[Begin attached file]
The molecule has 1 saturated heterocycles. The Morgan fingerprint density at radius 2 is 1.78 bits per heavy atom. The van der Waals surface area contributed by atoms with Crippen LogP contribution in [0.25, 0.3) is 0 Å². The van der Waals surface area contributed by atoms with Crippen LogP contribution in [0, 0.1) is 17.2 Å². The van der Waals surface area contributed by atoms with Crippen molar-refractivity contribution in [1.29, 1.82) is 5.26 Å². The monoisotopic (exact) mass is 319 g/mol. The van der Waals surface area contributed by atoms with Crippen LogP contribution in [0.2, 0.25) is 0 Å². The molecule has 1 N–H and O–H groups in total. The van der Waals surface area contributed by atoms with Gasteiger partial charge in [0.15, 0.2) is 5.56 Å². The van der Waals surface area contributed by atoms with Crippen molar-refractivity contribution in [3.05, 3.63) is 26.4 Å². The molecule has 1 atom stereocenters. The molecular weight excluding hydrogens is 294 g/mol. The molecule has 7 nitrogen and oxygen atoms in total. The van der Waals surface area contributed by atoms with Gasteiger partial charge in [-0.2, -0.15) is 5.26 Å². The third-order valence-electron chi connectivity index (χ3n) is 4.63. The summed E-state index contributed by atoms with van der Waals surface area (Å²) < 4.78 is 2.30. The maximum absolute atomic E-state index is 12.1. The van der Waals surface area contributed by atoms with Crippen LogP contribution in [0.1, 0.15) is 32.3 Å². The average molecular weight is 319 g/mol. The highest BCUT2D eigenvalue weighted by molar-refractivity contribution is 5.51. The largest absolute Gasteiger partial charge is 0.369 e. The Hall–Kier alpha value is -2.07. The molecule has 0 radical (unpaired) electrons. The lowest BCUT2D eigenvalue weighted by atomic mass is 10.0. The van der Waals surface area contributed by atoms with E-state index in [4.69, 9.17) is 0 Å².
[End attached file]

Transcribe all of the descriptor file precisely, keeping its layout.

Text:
The molecule has 1 saturated heterocycles. The Morgan fingerprint density at radius 2 is 1.78 bits per heavy atom. The van der Waals surface area contributed by atoms with Crippen LogP contribution in [0.25, 0.3) is 0 Å². The van der Waals surface area contributed by atoms with Crippen LogP contribution in [0, 0.1) is 17.2 Å². The van der Waals surface area contributed by atoms with Crippen molar-refractivity contribution in [1.29, 1.82) is 5.26 Å². The monoisotopic (exact) mass is 319 g/mol. The van der Waals surface area contributed by atoms with Crippen LogP contribution in [0.2, 0.25) is 0 Å². The molecule has 1 N–H and O–H groups in total. The van der Waals surface area contributed by atoms with Gasteiger partial charge in [0.15, 0.2) is 5.56 Å². The van der Waals surface area contributed by atoms with Crippen molar-refractivity contribution in [3.05, 3.63) is 26.4 Å². The molecule has 1 atom stereocenters. The molecular weight excluding hydrogens is 294 g/mol. The molecule has 7 nitrogen and oxygen atoms in total. The van der Waals surface area contributed by atoms with Gasteiger partial charge in [-0.2, -0.15) is 5.26 Å². The third-order valence-electron chi connectivity index (χ3n) is 4.63. The summed E-state index contributed by atoms with van der Waals surface area (Å²) < 4.78 is 2.30. The maximum absolute atomic E-state index is 12.1. The van der Waals surface area contributed by atoms with Crippen LogP contribution in [0.1, 0.15) is 32.3 Å². The average molecular weight is 319 g/mol. The highest BCUT2D eigenvalue weighted by molar-refractivity contribution is 5.51. The largest absolute Gasteiger partial charge is 0.369 e. The Hall–Kier alpha value is -2.07. The molecule has 0 radical (unpaired) electrons. The lowest BCUT2D eigenvalue weighted by atomic mass is 10.0. The van der Waals surface area contributed by atoms with E-state index in [4.69, 9.17) is 0 Å².